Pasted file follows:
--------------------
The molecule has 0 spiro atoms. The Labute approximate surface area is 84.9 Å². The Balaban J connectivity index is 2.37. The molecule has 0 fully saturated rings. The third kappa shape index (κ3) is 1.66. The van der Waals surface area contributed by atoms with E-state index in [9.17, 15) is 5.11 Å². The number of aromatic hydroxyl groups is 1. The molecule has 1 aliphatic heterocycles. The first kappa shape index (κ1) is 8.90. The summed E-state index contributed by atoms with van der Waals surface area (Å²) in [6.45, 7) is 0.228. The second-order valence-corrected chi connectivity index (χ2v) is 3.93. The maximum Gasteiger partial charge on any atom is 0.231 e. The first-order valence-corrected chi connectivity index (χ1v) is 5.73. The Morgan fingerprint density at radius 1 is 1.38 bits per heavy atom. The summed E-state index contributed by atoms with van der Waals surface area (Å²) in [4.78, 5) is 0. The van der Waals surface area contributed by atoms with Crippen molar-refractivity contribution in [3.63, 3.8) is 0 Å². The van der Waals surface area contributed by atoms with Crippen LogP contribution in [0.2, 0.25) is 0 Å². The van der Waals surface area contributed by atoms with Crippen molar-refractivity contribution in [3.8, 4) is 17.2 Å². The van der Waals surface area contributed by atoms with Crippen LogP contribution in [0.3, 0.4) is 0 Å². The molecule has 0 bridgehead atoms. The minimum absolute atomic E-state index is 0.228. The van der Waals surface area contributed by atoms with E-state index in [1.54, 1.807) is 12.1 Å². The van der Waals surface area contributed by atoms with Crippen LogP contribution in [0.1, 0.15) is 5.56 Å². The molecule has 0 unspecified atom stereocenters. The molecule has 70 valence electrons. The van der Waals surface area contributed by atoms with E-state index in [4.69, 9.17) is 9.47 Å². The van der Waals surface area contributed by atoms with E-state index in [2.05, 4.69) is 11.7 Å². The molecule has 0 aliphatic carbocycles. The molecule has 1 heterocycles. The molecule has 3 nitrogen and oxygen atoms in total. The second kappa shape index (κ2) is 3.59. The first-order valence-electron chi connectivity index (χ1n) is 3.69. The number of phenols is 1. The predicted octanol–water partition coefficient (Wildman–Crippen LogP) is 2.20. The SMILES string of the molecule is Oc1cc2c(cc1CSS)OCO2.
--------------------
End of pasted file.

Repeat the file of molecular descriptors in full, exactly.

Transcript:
The molecule has 0 spiro atoms. The Labute approximate surface area is 84.9 Å². The Balaban J connectivity index is 2.37. The molecule has 0 fully saturated rings. The third kappa shape index (κ3) is 1.66. The van der Waals surface area contributed by atoms with E-state index in [9.17, 15) is 5.11 Å². The number of aromatic hydroxyl groups is 1. The molecule has 1 aliphatic heterocycles. The first kappa shape index (κ1) is 8.90. The summed E-state index contributed by atoms with van der Waals surface area (Å²) in [6.45, 7) is 0.228. The second-order valence-corrected chi connectivity index (χ2v) is 3.93. The maximum Gasteiger partial charge on any atom is 0.231 e. The first-order valence-corrected chi connectivity index (χ1v) is 5.73. The Morgan fingerprint density at radius 1 is 1.38 bits per heavy atom. The summed E-state index contributed by atoms with van der Waals surface area (Å²) in [4.78, 5) is 0. The van der Waals surface area contributed by atoms with Crippen molar-refractivity contribution in [3.63, 3.8) is 0 Å². The van der Waals surface area contributed by atoms with Crippen LogP contribution in [0.2, 0.25) is 0 Å². The van der Waals surface area contributed by atoms with Crippen molar-refractivity contribution in [3.8, 4) is 17.2 Å². The van der Waals surface area contributed by atoms with Crippen LogP contribution in [0.3, 0.4) is 0 Å². The molecule has 0 bridgehead atoms. The minimum absolute atomic E-state index is 0.228. The van der Waals surface area contributed by atoms with E-state index in [1.54, 1.807) is 12.1 Å². The van der Waals surface area contributed by atoms with Crippen LogP contribution in [0.1, 0.15) is 5.56 Å². The molecule has 0 unspecified atom stereocenters. The molecule has 70 valence electrons. The van der Waals surface area contributed by atoms with E-state index in [4.69, 9.17) is 9.47 Å². The van der Waals surface area contributed by atoms with E-state index in [2.05, 4.69) is 11.7 Å². The molecule has 0 aliphatic carbocycles. The molecule has 1 heterocycles. The molecule has 3 nitrogen and oxygen atoms in total. The second kappa shape index (κ2) is 3.59. The first-order valence-electron chi connectivity index (χ1n) is 3.69. The number of phenols is 1. The predicted octanol–water partition coefficient (Wildman–Crippen LogP) is 2.20. The SMILES string of the molecule is Oc1cc2c(cc1CSS)OCO2.